As Puerto Rico sits on the cusp of iGaming and Sports Betting regulation, Jaime Irizarry, Director of Games of Chance, Puerto Rico Tourism Authority, will be making the journey to ICE London (5-7 February, ExCeL London, UK) to take part in two key streams focusing on the region: a dedicated Puerto Rico Roundtable, where he will meet with operators and delegates in a series of networking sessions about the country, and an ICE VOX stream titled Creating A Sustainable Sports Betting Market – policy considerations for newly regulating jurisdictions. Ahead of the international event, he discussed the possibilities ahead for Puerto Rico, how it’s important to learn from mistakes and why ICE London is the place to determine gaming’s global future…
What do you want the key takeouts to be from your stream at ICE VOX?
The key focus for this year’s ICE as a regulator is the opportunity to learn about the new tendencies related to the iGaming and Sports Betting industries, not only from the perspective of the government, but also from the industry itself. If we understand the products available considering “millennials” and other generations in Puerto Rico, we should be open to creating compliance procedures in concordance with our jurisdiction’s laws.
How valuable is it for the gaming industry to have access to regulators at region specific roundtables?
We as regulators strongly believe that the Games of Chance industry and us have a two-ways road with the same destination. First, the industry is a key member for the business opportunities in our jurisdiction; by the other hand we as regulators have not only the consideration of the compliance issues and regulations, but also for both of us everything ends in the economic development for all players in the activity itself. Considering these specific mutual crossroads, it’s very important to meet at the same table on this opportunity. By example, at this moment under consideration of our State Legislature, we have two Bills in evaluation: the Bill 1612 regarding Sports Betting to be permitted, and also Bill 912 regarding iGaming in our jurisdiction. We are very open to meet with all the service providers or companies that are interested in joining our jurisdiction Games of Chance industry, but also to help us understand the industry with all their knowledge and experience. We want everybody to know that Puerto Rico is open for business!
I have been invited to many countries around the world to participate as a speaker for many different seminars or conventions as a regulator or a consultant in the past, so I am careful of comparing all of them without mistreating any, but ICE London has the most interesting combination between the Games of Chance industry and the Government Regulators. With that said, without doubt ICE London is an important key event for the future of gaming globally.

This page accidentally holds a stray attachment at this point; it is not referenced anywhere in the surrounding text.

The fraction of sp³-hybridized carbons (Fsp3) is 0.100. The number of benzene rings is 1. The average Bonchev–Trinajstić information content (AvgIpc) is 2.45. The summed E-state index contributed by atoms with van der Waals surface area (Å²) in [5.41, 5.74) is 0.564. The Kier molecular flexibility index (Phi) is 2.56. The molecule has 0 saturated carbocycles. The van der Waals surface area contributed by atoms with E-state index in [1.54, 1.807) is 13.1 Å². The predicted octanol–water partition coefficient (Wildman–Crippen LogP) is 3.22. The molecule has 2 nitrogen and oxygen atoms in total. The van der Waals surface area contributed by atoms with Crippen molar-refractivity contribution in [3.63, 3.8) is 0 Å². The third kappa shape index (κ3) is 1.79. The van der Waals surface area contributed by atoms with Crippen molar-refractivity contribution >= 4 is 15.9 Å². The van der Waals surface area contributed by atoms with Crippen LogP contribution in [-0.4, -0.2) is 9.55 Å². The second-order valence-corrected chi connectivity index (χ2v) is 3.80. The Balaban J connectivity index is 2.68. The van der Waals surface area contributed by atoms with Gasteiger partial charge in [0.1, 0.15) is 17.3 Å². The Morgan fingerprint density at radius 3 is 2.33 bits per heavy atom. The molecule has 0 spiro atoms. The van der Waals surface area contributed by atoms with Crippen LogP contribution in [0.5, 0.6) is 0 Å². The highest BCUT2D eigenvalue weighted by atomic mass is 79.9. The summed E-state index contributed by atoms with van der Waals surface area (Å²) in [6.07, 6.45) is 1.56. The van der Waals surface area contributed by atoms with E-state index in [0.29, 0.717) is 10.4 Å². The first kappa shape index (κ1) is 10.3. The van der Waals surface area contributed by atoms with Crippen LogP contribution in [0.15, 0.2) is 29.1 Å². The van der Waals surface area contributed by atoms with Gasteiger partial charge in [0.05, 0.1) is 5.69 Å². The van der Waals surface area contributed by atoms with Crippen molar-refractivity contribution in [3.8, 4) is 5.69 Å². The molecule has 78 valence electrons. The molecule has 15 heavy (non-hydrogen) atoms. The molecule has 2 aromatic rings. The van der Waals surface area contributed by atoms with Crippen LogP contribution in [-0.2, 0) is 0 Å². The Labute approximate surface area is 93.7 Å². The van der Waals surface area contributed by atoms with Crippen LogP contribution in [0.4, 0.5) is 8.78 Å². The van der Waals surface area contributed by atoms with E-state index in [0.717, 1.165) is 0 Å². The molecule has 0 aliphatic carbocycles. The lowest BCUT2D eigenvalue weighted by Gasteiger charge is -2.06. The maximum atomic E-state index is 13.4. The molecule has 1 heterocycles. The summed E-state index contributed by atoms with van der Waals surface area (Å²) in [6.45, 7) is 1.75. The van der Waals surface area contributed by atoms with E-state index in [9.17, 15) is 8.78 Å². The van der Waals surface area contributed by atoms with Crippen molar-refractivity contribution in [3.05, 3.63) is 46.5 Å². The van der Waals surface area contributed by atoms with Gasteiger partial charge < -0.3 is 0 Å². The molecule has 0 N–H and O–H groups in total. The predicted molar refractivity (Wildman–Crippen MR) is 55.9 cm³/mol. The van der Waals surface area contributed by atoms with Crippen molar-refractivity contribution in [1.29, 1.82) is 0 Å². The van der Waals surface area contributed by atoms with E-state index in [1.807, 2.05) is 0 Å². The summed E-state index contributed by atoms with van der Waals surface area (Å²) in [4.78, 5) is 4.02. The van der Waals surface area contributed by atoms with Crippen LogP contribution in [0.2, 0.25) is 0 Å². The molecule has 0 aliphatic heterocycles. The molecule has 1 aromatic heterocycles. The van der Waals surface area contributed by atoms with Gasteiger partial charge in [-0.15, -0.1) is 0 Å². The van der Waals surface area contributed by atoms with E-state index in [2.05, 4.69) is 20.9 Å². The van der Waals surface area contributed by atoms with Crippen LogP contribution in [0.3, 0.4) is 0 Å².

What is your current assessment of the legislative landscape across The Americas?
Puerto Rico has had a political relationship with the United States of America since 1898. We as a territory have to comply not only with our local laws, but also with the federals laws. But ironically, in all of the Americas we were the second jurisdiction to legally regulate since 1948. We feel very proud to be used as an example for the jurisdictions that approved after Games of Chance Laws and to be used as a model for licensing processes, compliance parameters and fiscal procedures, among others.
The legislative landscape in all of the Americas for us is very comfortable ground. Even though we are a territory of the US, we are a Latin American culture and that’s why we have helped many other jurisdictions in the area like Peru, Panama, Dominican Republic among others. And in matters of legislation, we have found that in the Americas and across the globe, when we study the current assessments of legislation, the common factor is that in matters of legislation there is no participation between regulators or the industry. This is why there is so much struggle between the prospect and reality of those ideas.
With so much focus on online gaming across The Americas, where do you see Puerto Rico’s position in the coming years?
As I’ve mentioned, Puerto Rico is at the beginning of a new iGaming Law. This puts us at an advantage, as we can learn from other jurisdictions’ failures or successes. As a strong regulatory jurisdiction, we understand that we can combine all the elements needed to perform in a way that could be used in the Caribbean in matters of compliance, security and management of the revenues to comply with banking regulations.
Do you think Puerto Rico should learn from other jurisdictions’ regulatory systems currently in place or should it create its own bespoke set of regulations?
Of course, we should learn from other jurisdictions – in life, the most important part of growing and maturing is learning from others people’s mistakes or successes! I believe it doesn’t matter how much time you have been in this industry, every day there is something new to learn. With that said, we also have to understand that every government or law is a reflection of the culture of the people who live in it. And as we know those laws are as unique as the cultures they are governing. So, there will be always be a bespoke set of regulations for every country.
To download the full ICE VOX agenda and to register to experience Gaming’s Spirit of Genius, visit: www.icelondon.uk.com/ice-vox.